The new age of personalized industrial manufacturing has been blown wide open with revolutions in 3D printing technology. Soon enough, we will all be able to produce material objects of all kinds. Let’s take a look at some of the various possibilities and executions designers and makers (a culture/subculture focused on DIY technology) are coming up with.
An outer shell specially printed from dough and contains “edible soil” and seeds. The process takes a few days to grow and is still in testing stages. We are at the beginning stages of developing the technology for food printing, but makers like Chloe Rutzerveld are doing research in the hopes that this will help solve some of the world’s food problems.
Just a couple of months ago (Jan 2015), a Chinese company, Winsun, produced the first 3D printed apartment complex. The apartment is a five-storey building built from ground construction and industrial waste with quick drying cement and industrial steel reinforcement. This project shows that production time and waste can be cut in half. Implications to build efficiently could have major uses for development around the world.
Cars are being developed from ABS plastic and carbon fiber. Strati, a 3D printing car manufacturer is developing electric cars they hope to release this year. Because of the beginning stages of this complex manufacturing using BAAM (Big Area Additive Manufacturing), this process still struggles from high energy consumption.
Yes, jet engines. Two engines, actually. Researchers from Monash University in Melbourne, Deakins University, and CSIRO have worked together to develop two metal jet engines from 3D printing manufacturing. Smartech released a white paper on the cost effectiveness, efficiency in production and manufacturing, and benefits analysis of additive aerospace manufacturing. As we venture off into space, 3D printing tools and complex engine parts in space is crucial to the sustainability of exploring our universe.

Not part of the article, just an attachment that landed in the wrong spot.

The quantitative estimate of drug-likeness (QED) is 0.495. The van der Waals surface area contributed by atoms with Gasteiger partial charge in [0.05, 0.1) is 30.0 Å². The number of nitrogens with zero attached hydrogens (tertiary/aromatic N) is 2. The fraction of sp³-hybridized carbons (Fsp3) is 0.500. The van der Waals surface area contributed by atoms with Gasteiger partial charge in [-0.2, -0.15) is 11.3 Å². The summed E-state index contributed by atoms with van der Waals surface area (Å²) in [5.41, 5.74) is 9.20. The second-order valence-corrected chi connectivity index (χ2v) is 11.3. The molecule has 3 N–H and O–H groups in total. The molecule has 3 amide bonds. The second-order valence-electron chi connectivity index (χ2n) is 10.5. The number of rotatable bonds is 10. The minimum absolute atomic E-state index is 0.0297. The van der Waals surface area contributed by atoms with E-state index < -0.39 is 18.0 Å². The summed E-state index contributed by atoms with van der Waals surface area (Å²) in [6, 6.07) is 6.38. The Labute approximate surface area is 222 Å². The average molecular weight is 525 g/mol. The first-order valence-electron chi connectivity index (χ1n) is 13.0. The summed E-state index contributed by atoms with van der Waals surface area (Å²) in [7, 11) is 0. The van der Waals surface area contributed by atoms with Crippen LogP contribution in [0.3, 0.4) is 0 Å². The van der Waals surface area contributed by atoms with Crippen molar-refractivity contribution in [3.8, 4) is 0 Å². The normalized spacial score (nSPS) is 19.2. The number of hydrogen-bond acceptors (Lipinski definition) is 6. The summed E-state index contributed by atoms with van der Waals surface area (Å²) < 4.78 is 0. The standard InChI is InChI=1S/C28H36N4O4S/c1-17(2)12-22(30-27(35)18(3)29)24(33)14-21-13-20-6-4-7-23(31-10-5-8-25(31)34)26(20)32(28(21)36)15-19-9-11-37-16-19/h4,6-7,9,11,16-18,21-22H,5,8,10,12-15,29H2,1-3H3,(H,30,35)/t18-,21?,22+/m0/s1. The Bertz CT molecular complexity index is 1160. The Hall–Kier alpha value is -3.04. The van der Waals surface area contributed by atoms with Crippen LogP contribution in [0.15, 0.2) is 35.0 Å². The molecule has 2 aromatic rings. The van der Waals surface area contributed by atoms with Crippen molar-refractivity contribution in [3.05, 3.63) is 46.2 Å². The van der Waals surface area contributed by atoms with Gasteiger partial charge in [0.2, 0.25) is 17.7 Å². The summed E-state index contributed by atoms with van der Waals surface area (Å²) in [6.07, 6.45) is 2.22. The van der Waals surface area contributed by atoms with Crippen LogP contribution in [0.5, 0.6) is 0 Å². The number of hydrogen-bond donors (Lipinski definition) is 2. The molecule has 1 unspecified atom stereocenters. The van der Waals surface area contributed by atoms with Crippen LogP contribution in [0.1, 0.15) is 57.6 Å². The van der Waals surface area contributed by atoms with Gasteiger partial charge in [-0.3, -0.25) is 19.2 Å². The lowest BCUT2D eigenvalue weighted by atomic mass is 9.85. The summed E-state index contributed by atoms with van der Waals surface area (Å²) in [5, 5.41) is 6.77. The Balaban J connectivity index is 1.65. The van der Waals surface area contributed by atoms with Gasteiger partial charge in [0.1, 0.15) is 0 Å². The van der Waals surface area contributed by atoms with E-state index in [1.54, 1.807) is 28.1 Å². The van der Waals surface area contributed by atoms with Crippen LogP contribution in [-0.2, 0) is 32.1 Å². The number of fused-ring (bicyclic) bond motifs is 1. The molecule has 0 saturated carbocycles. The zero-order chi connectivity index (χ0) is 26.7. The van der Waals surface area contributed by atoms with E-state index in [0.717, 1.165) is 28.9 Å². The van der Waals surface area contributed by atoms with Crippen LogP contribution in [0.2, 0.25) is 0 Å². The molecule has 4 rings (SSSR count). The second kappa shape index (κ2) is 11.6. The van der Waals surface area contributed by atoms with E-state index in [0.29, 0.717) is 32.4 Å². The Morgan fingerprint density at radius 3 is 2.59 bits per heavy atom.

PROSTHETICS AND BIOPRINTING ORGANS AND TISSUE
Lastly, the possibilities of printing organs and prosthetics have major implications in the medical community. One group of volunteers has started a movement called e-NABLE. They are a worldwide collective of over a thousand volunteers committed to producing prosthetics for people in need globally.
In terms of bioprinting tissue and organs, there are a few approaches, currently, that are in use that range from biomimicry, autonomous self assembly, and mini-tissue building blocks.
Nature.com has a full breakdown of the current state of technology and discovery in bioprinting.
The possibilities are endless when manufacturing can be personalized on a print-as-needed basis. 3D printing is only just beginning to revolutionize the way we can help the world, and with groups like e-NABLE, crowdsourcing designs and manufacturing offer alternate means for designers and makers to change the world.